Teresa Solar presents a newly commissioned outdoor installation, titled Osteoclast (I do not know how I came to be on board this ship, this navel of my ark) (2021). Composed of five kayaks, each sculptural piece reflects on the shape of a human bone. The sculptures are anchored on the maritime history of Liverpool, drawing parallels between bones – which allow us to move, are carriers of tissues, veins and cell communities, pathways for messages between brain and the body, shelter for our organs – and vessels, vehicles of migration, transmitters and connectors of bodies and knowledge. In contrast to the enormous ships that were, and still are, built and docked in Merseyside, Solar’s kayaks, turned into a disarticulated skeleton, set the human body at sea level and evoke the fragility of the human body over the sea. At the same time, they also celebrate our capacity for transition and transformation.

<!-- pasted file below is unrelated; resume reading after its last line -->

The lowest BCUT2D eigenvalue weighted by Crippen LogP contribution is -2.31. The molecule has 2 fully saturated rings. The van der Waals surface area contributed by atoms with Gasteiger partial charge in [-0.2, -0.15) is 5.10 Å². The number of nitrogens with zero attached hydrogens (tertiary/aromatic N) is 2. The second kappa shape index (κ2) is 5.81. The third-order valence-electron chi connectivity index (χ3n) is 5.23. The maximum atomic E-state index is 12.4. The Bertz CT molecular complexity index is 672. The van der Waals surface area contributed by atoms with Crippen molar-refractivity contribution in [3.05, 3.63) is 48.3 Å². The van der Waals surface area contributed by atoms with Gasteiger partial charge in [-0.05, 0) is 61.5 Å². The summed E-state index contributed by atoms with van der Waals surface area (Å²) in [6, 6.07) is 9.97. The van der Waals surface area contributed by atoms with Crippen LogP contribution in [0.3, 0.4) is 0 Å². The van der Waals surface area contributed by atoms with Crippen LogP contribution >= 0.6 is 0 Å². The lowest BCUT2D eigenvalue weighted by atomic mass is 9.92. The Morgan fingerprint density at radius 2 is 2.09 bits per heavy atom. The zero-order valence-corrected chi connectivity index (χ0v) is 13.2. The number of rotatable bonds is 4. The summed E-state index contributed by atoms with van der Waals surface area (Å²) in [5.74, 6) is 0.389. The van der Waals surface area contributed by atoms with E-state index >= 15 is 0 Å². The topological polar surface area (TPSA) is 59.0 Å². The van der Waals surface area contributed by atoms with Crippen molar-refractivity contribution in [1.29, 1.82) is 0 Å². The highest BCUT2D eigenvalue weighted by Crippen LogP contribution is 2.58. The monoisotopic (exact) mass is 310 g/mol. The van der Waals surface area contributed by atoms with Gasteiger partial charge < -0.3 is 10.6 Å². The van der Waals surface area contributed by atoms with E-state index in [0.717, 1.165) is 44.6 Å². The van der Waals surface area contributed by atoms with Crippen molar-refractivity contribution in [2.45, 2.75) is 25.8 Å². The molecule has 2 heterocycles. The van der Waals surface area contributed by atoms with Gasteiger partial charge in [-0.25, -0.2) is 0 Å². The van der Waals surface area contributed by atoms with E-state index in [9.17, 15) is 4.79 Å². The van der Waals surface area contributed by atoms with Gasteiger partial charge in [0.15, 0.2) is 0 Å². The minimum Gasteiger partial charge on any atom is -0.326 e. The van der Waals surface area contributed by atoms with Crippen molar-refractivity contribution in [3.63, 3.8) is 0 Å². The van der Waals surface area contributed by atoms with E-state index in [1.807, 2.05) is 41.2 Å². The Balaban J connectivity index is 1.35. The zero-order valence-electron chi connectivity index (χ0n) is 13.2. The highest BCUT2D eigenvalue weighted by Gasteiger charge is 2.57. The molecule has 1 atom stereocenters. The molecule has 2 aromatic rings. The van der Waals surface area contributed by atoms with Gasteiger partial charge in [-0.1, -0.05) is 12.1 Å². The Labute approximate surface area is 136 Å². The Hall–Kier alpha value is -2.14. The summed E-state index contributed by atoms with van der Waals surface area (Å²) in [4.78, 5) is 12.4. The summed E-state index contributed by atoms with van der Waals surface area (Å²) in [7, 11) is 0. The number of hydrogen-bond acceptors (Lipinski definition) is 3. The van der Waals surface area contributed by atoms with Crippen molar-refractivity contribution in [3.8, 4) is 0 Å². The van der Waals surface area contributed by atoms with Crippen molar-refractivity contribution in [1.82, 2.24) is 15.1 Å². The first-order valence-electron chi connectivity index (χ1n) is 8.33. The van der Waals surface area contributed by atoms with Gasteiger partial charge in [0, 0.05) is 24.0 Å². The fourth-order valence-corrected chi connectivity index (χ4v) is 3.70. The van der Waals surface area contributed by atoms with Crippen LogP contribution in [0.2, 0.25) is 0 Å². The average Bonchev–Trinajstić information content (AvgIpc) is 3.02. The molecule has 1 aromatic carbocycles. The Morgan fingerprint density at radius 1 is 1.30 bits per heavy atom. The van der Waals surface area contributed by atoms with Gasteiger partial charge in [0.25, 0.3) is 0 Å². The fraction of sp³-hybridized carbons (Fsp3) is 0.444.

Solar was inspired by bone flutes and draws comparisons between the world’s oldest wind instrument, which helped early human communication and the forming of tighter social bonds, and movement given by the wind to boats across the ocean.